Ice Storms and Marketing

I took a little break to spend time with family and work on a few projects, but I missed being part of the Level343 team, so I’m back!  :)

As I do every year, I spent Christmas with my family in Toronto. Last year I complained that we didn’t have much snow. We made up for it this year! I loved the snow, I went for walks in the snow, took pictures and even got out there to help my Dad shovel (he has a snow blower but I insisted we shovel like we used to when I was younger!).

I was captivated by the snowflakes twirling through the air and felt like I was transported back to my youth. Then out of nowhere, the ice storm hit us.

I wasn’t prepared for such beautiful destruction.

Ice-StormA layer of ice coated everything and everything sparkled. It was beautiful – almost magical. The sun reflected off the ice. If you were silent, you could hear the crackling of the ice on the trees.  Amazing.

Then I got in the car and as we drove along, I noticed all the destruction. Trees were down all over the place. Trees I had watched grow, as I grew up were now destroyed.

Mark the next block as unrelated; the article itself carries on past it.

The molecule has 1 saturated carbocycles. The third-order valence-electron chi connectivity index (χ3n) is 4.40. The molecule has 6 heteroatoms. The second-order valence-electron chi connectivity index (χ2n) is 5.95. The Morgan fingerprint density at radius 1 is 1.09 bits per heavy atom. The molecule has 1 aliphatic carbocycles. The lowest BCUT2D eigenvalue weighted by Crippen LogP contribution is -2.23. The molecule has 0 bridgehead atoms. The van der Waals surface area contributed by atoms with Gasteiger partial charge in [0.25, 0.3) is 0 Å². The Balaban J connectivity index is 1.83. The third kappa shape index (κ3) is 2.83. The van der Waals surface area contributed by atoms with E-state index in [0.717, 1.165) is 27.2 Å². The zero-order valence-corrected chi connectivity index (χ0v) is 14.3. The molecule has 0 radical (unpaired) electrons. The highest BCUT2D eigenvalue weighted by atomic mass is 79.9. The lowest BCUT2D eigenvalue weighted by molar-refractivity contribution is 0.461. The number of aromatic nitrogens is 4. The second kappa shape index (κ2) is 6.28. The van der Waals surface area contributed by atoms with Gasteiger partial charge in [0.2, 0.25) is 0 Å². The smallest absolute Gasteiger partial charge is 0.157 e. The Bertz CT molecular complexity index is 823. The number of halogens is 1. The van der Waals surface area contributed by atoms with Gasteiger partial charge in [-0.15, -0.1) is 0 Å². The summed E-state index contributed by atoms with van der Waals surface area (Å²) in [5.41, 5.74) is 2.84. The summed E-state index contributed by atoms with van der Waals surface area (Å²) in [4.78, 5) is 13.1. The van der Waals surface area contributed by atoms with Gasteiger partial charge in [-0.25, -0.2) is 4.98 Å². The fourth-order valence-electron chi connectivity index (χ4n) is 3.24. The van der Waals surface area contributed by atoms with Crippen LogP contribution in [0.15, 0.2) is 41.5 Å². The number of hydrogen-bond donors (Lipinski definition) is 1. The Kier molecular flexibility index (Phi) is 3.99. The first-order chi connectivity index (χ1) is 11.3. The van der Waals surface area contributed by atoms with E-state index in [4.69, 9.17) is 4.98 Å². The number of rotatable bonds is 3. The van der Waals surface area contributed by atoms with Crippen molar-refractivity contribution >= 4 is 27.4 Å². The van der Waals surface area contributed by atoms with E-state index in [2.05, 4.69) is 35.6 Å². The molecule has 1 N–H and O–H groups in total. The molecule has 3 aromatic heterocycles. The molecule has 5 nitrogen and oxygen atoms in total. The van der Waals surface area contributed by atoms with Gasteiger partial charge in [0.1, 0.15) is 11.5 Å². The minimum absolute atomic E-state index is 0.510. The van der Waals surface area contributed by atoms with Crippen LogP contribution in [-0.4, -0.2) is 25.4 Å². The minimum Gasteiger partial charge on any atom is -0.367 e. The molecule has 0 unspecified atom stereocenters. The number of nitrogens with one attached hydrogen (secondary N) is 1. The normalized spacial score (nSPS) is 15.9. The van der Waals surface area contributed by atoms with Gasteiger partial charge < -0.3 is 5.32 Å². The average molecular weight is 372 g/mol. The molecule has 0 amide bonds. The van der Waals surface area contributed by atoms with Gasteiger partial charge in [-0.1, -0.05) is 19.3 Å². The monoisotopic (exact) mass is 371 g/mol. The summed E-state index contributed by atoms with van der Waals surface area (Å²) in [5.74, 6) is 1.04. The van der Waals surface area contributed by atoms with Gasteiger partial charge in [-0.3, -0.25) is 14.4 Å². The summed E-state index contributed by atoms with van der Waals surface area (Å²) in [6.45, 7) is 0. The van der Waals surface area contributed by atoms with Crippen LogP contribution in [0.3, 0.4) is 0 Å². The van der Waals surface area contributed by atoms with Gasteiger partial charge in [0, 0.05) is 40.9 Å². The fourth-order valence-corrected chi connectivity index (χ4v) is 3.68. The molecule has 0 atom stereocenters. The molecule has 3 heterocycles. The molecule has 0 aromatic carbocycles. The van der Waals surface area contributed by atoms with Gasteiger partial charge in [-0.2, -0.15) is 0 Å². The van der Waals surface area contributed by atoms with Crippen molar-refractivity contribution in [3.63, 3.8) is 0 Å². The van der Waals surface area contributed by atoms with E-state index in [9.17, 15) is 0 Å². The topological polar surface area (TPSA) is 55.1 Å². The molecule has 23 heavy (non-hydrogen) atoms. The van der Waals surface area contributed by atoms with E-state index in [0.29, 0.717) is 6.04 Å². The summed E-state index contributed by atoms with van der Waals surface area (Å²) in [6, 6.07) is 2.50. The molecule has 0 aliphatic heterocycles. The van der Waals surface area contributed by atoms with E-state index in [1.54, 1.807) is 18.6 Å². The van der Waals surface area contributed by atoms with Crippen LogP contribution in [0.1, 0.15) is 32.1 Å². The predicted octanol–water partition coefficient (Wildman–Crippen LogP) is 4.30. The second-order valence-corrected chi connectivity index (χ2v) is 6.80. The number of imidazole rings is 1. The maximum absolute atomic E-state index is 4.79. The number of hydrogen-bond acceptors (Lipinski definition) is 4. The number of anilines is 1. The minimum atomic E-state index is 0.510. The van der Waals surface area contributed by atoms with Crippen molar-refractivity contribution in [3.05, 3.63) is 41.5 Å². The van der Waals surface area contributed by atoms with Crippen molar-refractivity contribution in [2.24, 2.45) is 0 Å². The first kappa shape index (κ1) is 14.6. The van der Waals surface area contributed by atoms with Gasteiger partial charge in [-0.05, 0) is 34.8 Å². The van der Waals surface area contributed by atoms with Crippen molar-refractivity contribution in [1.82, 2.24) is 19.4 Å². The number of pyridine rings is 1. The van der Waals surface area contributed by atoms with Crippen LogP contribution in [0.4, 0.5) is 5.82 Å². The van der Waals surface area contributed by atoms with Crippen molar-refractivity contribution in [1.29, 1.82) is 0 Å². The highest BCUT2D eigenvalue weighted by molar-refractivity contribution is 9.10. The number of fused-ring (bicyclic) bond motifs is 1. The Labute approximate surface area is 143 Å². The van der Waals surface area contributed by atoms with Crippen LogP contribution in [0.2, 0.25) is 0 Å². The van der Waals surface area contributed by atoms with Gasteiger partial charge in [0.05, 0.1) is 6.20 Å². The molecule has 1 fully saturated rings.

So many people were without power and it was right before Christmas.

icestormSuch destruction caused by that beautiful ice.  Because my brain isn’t ever really turned off, I started to think there must be a marketing lesson in this somewhere.

I pondered it for a while, determined to come up with a connection because I really just wanted to write about the ice storm and share a couple pics.

Suddenly it hit me! Storytelling is a great way to get a message across. It paints a vivid picture that people can connect to. It also personalizes you and allows people to know the person behind the Brand.

So I decided to start my post about storytelling – with a story! Pretty clever, eh?  :)

Now in most cases, the story would illustrate an outcome of using the product or service that you were promoting. Mine doesn’t follow the rules of storytelling for marketing, but that’s OK.  My goal here is to teach you something and not to sell, so I don’t have to follow the rules. :P